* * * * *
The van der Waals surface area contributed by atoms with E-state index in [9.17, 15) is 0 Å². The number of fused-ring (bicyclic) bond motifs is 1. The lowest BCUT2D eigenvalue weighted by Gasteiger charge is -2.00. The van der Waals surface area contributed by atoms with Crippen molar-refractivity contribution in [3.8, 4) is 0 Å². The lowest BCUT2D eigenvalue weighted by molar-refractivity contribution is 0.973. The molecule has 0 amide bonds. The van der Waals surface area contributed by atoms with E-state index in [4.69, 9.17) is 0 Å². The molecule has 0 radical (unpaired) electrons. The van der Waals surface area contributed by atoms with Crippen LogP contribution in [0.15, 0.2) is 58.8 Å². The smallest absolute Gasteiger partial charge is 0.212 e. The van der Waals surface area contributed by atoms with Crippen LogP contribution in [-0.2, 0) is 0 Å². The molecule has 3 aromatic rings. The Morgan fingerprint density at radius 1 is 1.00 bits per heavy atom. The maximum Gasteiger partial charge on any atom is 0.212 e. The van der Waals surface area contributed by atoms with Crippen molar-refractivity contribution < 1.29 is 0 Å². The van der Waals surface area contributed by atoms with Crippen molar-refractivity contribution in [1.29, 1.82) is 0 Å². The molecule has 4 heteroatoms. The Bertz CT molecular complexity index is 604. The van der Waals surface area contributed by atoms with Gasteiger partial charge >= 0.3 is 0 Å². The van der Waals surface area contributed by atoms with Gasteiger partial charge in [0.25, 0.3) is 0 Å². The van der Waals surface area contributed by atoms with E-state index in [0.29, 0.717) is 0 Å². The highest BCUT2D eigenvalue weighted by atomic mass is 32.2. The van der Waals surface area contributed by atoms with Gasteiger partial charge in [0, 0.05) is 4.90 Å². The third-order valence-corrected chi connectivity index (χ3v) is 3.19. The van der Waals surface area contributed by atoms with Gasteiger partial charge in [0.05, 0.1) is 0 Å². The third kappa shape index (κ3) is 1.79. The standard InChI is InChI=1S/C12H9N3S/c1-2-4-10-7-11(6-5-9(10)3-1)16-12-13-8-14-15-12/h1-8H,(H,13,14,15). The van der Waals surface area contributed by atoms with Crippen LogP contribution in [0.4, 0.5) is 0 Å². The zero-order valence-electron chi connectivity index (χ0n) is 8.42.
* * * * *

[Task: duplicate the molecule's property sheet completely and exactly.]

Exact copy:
The van der Waals surface area contributed by atoms with E-state index in [9.17, 15) is 0 Å². The number of fused-ring (bicyclic) bond motifs is 1. The lowest BCUT2D eigenvalue weighted by Gasteiger charge is -2.00. The van der Waals surface area contributed by atoms with Crippen molar-refractivity contribution in [3.8, 4) is 0 Å². The lowest BCUT2D eigenvalue weighted by molar-refractivity contribution is 0.973. The molecule has 0 amide bonds. The van der Waals surface area contributed by atoms with E-state index in [4.69, 9.17) is 0 Å². The molecule has 0 radical (unpaired) electrons. The van der Waals surface area contributed by atoms with Crippen LogP contribution in [0.15, 0.2) is 58.8 Å². The smallest absolute Gasteiger partial charge is 0.212 e. The van der Waals surface area contributed by atoms with Crippen LogP contribution in [-0.2, 0) is 0 Å². The molecule has 3 aromatic rings. The Morgan fingerprint density at radius 1 is 1.00 bits per heavy atom. The maximum Gasteiger partial charge on any atom is 0.212 e. The van der Waals surface area contributed by atoms with Crippen molar-refractivity contribution < 1.29 is 0 Å². The van der Waals surface area contributed by atoms with Crippen molar-refractivity contribution in [1.29, 1.82) is 0 Å². The molecule has 4 heteroatoms. The Bertz CT molecular complexity index is 604. The van der Waals surface area contributed by atoms with Gasteiger partial charge >= 0.3 is 0 Å². The van der Waals surface area contributed by atoms with Gasteiger partial charge in [0.25, 0.3) is 0 Å². The van der Waals surface area contributed by atoms with E-state index in [0.29, 0.717) is 0 Å². The highest BCUT2D eigenvalue weighted by atomic mass is 32.2. The van der Waals surface area contributed by atoms with Gasteiger partial charge in [0, 0.05) is 4.90 Å². The third-order valence-corrected chi connectivity index (χ3v) is 3.19. The van der Waals surface area contributed by atoms with Gasteiger partial charge in [0.05, 0.1) is 0 Å². The third kappa shape index (κ3) is 1.79. The standard InChI is InChI=1S/C12H9N3S/c1-2-4-10-7-11(6-5-9(10)3-1)16-12-13-8-14-15-12/h1-8H,(H,13,14,15). The van der Waals surface area contributed by atoms with Crippen LogP contribution in [0.4, 0.5) is 0 Å². The zero-order valence-electron chi connectivity index (χ0n) is 8.42.